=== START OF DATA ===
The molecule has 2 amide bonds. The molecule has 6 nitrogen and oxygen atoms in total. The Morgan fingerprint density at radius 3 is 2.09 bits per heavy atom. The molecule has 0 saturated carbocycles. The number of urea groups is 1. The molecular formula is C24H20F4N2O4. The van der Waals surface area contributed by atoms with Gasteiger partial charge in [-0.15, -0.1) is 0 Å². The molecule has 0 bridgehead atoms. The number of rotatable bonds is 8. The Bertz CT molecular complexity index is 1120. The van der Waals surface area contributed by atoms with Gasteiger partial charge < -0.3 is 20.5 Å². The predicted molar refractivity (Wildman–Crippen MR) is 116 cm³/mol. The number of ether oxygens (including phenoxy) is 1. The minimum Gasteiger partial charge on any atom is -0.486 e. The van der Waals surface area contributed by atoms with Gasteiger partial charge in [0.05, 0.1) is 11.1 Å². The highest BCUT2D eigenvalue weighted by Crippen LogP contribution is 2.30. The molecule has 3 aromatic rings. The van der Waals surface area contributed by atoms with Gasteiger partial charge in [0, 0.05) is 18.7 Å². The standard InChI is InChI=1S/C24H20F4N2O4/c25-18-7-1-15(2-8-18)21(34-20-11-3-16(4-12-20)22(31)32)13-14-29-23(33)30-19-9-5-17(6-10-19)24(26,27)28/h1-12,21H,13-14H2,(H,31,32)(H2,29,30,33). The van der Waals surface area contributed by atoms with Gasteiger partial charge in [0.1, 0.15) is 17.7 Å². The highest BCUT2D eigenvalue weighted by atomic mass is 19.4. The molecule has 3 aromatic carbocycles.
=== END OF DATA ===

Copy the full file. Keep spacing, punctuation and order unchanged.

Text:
The molecule has 2 amide bonds. The molecule has 6 nitrogen and oxygen atoms in total. The Morgan fingerprint density at radius 3 is 2.09 bits per heavy atom. The molecule has 0 saturated carbocycles. The number of urea groups is 1. The molecular formula is C24H20F4N2O4. The van der Waals surface area contributed by atoms with Gasteiger partial charge in [-0.15, -0.1) is 0 Å². The molecule has 0 bridgehead atoms. The number of rotatable bonds is 8. The Bertz CT molecular complexity index is 1120. The van der Waals surface area contributed by atoms with Gasteiger partial charge < -0.3 is 20.5 Å². The predicted molar refractivity (Wildman–Crippen MR) is 116 cm³/mol. The number of ether oxygens (including phenoxy) is 1. The minimum Gasteiger partial charge on any atom is -0.486 e. The van der Waals surface area contributed by atoms with Gasteiger partial charge in [0.05, 0.1) is 11.1 Å². The highest BCUT2D eigenvalue weighted by Crippen LogP contribution is 2.30. The molecule has 3 aromatic rings. The van der Waals surface area contributed by atoms with Gasteiger partial charge in [0, 0.05) is 18.7 Å². The standard InChI is InChI=1S/C24H20F4N2O4/c25-18-7-1-15(2-8-18)21(34-20-11-3-16(4-12-20)22(31)32)13-14-29-23(33)30-19-9-5-17(6-10-19)24(26,27)28/h1-12,21H,13-14H2,(H,31,32)(H2,29,30,33). The van der Waals surface area contributed by atoms with Gasteiger partial charge in [0.1, 0.15) is 17.7 Å². The highest BCUT2D eigenvalue weighted by atomic mass is 19.4. The molecule has 3 aromatic carbocycles.